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Clarifying The "Free ETC" Coinbase Confusion

I do not work for Coinbase and do not in any way speak for or represent them. This post was hastily written and is probably full of typos!

This is my attempt to clarify the possibilities that might be going on, based on various Coinbase employee statements.

First, I should highlight that there has been a good amount of confusion created by the replay attacks going on between the "two" Ethereum chains. So much so that it seems to have confused just about everyone, including me, as to the details of what's going on with Coinbase's ETH/ETC (and other ETH/ETC).

I put "two" in quotes because at the moment it's more like there are "1.25 Ethereum chains" because of the replay attacks, which are causing almost every transaction to get mirrored on the other chain. Replay attacks are possible because Ethereum's hard fork did not take steps to make Ethereum transactions invalid on the original chain. Instead, all transactions are valid on both chains unless special smart contracts are used to distinguish between them (and most users probably aren't doing this).

Here's an example of such confusion, taken from the Coinbase blog:

At this time, Coinbase has no plans to support ETC, although we will continue to monitor the situation and evaluate customer demand. Please do not attempt to send ETC to your Coinbase account.

"Please do not attempt to send ETC to your Coinbase account."

For anyone who understands replay attacks, that should be a very confusing statement. It is not that people are deliberately sending ETC to Coinbase. They are in fact sending ETH, but in the process, their ETC is being sent along with it.

So it's very likely the case that most of the ETH that Coinbase received had corresponding ETC with it.

The "Free ETC"

How is it that some people were getting "free ETC"? You can have a look at the description of this process as described by Andrew T. DeSantis, paraphrased here:

  1. Send BTC to Coinbase
  2. Transfer instantly that BTC to GDAX (Coinbase's fancy trading platform)
  3. Trade BTC for ETH on GDAX
  4. Transfer that ETH back to Coinbase
  5. Transfer that ETH then to Poloniex (unclear whether skipping Step 4 and doing a direct transfer is possible)
  6. Poloniex should "credit" you ETC for that ETH
  7. Sell ETH and ETC for BTC
  8. Send BTC back to Coinbase (repeat)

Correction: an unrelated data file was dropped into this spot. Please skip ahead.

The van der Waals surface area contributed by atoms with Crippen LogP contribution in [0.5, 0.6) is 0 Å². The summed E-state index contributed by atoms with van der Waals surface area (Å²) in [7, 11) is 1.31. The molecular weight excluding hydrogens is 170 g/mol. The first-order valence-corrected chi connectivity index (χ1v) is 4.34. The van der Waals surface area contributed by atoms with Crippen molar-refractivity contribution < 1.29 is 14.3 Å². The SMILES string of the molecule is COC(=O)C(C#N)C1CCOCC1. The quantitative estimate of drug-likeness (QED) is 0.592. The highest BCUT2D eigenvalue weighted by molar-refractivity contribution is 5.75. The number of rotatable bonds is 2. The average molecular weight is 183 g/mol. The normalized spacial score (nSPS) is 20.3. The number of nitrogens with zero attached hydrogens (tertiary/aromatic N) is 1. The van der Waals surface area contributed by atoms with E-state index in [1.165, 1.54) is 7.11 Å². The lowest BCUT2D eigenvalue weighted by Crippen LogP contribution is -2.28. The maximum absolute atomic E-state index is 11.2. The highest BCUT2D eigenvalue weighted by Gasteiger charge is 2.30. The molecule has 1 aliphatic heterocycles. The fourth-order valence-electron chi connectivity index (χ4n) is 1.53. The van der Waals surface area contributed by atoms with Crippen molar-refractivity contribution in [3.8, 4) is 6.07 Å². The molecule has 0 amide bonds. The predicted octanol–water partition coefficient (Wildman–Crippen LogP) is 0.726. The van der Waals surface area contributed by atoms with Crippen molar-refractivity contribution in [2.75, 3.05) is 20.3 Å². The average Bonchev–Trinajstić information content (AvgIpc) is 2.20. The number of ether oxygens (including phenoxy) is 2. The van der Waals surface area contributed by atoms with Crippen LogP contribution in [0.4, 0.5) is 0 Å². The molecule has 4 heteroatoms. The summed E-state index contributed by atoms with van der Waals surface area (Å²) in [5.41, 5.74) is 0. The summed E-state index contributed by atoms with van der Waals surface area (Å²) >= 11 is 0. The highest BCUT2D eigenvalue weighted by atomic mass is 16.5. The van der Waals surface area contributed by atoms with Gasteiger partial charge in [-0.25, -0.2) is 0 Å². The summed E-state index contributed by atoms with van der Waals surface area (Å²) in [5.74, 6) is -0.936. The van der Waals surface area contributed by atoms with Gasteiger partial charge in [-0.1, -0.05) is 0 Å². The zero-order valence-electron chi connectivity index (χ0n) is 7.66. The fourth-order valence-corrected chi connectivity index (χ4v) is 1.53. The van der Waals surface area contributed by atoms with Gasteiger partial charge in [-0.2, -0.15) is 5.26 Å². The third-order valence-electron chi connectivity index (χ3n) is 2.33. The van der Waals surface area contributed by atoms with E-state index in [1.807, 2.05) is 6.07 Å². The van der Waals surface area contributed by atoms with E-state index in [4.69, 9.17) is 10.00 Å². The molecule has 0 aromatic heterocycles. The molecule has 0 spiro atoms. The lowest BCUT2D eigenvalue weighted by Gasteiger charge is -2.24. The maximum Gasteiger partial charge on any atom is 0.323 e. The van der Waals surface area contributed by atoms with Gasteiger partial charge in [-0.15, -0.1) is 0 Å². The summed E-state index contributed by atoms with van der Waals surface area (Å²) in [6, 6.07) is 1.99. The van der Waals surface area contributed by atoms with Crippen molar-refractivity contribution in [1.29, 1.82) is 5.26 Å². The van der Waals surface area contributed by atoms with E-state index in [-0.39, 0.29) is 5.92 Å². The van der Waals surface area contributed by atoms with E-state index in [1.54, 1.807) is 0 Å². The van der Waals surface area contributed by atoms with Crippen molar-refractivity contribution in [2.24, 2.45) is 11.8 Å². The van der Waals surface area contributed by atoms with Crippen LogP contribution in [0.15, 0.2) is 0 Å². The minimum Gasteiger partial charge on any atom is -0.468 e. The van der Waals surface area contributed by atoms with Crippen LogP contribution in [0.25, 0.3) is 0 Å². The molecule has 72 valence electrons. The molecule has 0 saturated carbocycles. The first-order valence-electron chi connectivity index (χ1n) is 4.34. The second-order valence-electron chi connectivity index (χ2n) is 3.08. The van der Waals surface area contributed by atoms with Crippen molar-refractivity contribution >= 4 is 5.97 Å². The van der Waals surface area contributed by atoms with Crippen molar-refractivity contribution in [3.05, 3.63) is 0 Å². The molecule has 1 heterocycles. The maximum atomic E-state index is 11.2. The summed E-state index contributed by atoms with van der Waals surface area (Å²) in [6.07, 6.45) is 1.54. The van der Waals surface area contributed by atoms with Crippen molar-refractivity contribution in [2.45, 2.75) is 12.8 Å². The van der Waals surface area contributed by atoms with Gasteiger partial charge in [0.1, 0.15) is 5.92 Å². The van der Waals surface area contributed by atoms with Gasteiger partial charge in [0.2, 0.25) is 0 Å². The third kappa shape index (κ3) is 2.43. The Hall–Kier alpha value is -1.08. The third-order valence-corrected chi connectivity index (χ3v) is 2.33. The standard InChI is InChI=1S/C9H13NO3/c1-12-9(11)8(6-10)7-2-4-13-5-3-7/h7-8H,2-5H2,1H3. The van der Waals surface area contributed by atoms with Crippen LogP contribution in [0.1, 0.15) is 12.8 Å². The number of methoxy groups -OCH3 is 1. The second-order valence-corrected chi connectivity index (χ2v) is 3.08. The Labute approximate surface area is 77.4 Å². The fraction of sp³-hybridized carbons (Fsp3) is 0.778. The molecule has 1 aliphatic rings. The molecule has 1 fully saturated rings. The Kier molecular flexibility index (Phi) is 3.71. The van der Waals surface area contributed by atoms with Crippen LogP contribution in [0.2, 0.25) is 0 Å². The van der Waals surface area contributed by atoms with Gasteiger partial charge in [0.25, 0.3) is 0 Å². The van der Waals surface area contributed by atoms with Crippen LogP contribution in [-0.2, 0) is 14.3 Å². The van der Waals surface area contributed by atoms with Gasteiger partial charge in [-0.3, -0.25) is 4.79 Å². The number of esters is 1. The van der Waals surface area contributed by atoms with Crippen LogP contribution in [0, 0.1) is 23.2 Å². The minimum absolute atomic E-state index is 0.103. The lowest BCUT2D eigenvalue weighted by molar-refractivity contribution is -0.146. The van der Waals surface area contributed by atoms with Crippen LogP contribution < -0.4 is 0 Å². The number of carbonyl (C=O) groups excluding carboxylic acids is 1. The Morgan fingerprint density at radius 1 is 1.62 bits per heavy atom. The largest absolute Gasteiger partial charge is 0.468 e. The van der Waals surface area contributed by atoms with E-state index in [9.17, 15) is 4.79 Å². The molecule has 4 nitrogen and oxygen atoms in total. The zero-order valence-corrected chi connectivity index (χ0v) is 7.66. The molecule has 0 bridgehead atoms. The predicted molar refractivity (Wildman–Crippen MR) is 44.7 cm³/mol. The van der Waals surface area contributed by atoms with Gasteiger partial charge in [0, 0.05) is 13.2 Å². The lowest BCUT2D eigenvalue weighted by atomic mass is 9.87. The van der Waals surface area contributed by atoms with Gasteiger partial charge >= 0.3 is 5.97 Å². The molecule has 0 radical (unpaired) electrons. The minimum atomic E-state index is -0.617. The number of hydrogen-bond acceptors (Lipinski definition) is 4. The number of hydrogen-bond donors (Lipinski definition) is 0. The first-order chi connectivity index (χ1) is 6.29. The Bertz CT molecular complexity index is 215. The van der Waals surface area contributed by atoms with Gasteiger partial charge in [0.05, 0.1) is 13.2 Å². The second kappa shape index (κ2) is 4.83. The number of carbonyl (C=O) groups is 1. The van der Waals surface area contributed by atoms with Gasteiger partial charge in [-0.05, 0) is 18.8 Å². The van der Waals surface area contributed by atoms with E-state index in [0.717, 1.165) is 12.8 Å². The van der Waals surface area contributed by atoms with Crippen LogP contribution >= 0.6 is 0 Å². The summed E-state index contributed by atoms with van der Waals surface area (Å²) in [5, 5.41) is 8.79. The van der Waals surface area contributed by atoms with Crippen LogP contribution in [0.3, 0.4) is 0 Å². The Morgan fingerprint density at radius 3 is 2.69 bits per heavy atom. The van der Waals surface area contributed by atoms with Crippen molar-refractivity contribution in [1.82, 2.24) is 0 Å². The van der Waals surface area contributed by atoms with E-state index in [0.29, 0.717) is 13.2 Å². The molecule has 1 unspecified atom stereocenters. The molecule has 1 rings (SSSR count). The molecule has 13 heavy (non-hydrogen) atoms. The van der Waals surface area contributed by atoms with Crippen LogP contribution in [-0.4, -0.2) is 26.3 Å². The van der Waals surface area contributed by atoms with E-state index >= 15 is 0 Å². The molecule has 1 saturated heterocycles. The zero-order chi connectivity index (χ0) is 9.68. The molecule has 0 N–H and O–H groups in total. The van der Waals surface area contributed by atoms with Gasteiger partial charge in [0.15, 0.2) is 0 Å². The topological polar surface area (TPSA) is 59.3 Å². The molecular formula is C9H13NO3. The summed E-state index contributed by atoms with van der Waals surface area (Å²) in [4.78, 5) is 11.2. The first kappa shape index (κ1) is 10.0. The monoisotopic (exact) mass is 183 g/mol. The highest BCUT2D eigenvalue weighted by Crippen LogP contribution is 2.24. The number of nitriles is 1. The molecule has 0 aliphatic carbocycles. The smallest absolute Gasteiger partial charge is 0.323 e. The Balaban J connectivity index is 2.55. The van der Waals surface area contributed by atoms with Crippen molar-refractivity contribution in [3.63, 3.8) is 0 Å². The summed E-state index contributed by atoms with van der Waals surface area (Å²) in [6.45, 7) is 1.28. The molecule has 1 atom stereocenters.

Why is this "free"? Because you never payed for the ETC. Coinbase charged their customers not ETH+ETC, but ETH.

Note that this is by no means the only possible thing that could have gone wrong!

The "Stolen ETC"

So if you didn't pay for the ETC then who did?

The answer seems to be ... nobody. And this means that somebody is getting screwed, and that somebody is likely whoever Coinbase got their ETH from (via the GDAX exchange). These people were selling their ETH for BTC thinking that they were just selling ETH, but because Coinbase chose to "not support" and just ignore ETC (instead of splitting it as they should have), these customers effectively gave away their (or someone else's) ETC.

According to Coinbase employee Charlie Lee, this was because the Ethereum Foundation recommended that they ignore replay attacks.

I have no idea if this is true, but I personally find it hard to believe because the Ethereum Foundation knew about these types of problems and gave explicit instructions (pre-fork) on how to deal with them, as seen for example in this post by Vitalik.

GDAX's Statements

Now, what first alerted me to this whole situation was just a rumor from yesterday that said:

unconfirmed but reliable source told me that [Coinbase] probably have received enough replayed ETC to cover any outgoing replay ETC

So now that we have more hindsight, what could it mean to "cover any outgoing replay ETC" using "replayed ETC" -- in the context of what we've described above?

Well, first it should be stated that you cannot "use replayed ETC" that you've received to "cover" some other ETC without first separating it using, for example, the smart contract that Vitalik described. This would be a very active step, and it would also clearly be theft (even worse than just unwittingly passing along ETC that someone didn't mean to give you).

Coinbase's GDAX posted two tweets that might clear up what's going on.

The first tweet says:

We wanted to provide some clarity to GDAX users who are concerned with the recent Ethereum hard fork. GDAX supports trading and withdrawals only for the ETH (Ethereum) network and currently does not support ETC (Ethereum Classic). Customers are advised not to deposit ETC or any unsupported digital currency to GDAX.

  1. 100% of ETC associated with ETH balances at the time of the hard fork are secured in GDAX cold storage
  2. We plan to allow withdrawal of an amount of ETC that corresponds to ETH balances at the time of the hard fork. We'll be working on this feature over the coming weeks and will provide updates via this Twitter account.